It seems many blogs and food publications are ready to anoint the next big thing when it comes to hot sauces and spice flavors.  Sriracha’s supremacy has been challenged by condiments from all over the world.  Harissa – a north African blend of peppers and spices – has been floating around for a few years now as a contender.  What sets harissa apart from other pepper blends is that it includes a hint of mint. It doesn’t cut the heat, nor overpowers it.  I wish I had a better way to describe how the flavors complement each other.   In addition to hot red peppers and mint, harissa contains caraway, garlic, cumin, and coriander. Read More…

Chunky Mojo Isleño

Salinas Puerto Rico

Photo Credit – Angel Figueroa. All rights reserved.

On Sundays, people pile up their families in their cars and take off to explore the island and every corner’s signature flavors.  On today’s Domingo Criollo feature, we ‘visit’ the Southern Puerto Rico town of Salinas through this recipe for chunky mojo isleño.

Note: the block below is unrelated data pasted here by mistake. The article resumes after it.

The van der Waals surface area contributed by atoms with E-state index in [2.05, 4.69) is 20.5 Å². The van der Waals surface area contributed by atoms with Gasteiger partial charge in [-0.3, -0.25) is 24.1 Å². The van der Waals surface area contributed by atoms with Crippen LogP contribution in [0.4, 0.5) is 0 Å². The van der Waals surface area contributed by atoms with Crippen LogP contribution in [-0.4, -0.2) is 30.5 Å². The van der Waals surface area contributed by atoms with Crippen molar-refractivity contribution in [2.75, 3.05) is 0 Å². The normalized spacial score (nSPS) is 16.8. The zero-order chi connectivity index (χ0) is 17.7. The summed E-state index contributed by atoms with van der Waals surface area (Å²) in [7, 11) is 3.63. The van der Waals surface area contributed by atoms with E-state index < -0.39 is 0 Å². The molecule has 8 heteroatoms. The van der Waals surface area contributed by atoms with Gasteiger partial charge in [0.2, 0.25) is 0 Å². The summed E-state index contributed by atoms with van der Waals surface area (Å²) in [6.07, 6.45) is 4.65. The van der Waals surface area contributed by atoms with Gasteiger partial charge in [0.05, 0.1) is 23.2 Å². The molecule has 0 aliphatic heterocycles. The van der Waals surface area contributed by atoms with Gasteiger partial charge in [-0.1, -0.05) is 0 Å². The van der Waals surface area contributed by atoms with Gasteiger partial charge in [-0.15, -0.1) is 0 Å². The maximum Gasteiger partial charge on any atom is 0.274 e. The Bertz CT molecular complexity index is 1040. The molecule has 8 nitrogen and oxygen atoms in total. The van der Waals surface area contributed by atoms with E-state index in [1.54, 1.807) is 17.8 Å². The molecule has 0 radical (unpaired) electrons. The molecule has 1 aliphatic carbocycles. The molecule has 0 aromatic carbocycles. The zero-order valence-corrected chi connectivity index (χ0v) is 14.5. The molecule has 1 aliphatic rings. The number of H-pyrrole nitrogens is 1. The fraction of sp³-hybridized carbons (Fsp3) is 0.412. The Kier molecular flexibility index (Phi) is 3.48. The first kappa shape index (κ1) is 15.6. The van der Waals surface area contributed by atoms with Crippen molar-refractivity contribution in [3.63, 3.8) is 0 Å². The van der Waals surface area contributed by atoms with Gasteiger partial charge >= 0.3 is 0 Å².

Read More…

How to Make Mofongo

how to make mofongo

Mofongo is of Puerto Rico’s signature dishes.  It can be found in every corner of the island, from the humblest cafeteria to white tablecloth establishments.  This mash is traditionally prepared with green plantains, garlic, pork cracklings, and olive oil.  Although versions that feature ripe plantain, yuca, breadfruit or some combination of these are becoming more popular, the classic version will always be green plantain.  Plantains were brought over from Africa during the 16th century and were a staple of the slaves’ diet.  The mofongo we know today evolved from fufú, a root vegetable mash also from African origin.

Read More…

Puerto Rican Roast Chicken

Puerto Rican Style Roast Chicken

Last week, after a late night at the office, I found myself scrambling to get to the supermarket on time to grab a rotisserie chicken.  At one of the grocery stores I shop at, if you get there after 8pm chances are you’ll find the chickens no one wanted – if you are lucky.  Burnt wings, torn skin, just sad looking chickens that have been sitting around for a while.  Although everyone needs a good standby place to go grab one, many publications and renowned chefs agree that learning to roast a chicken is an essential kitchen skill. Read More…

French Fridays with Dorie: Sangria Chicken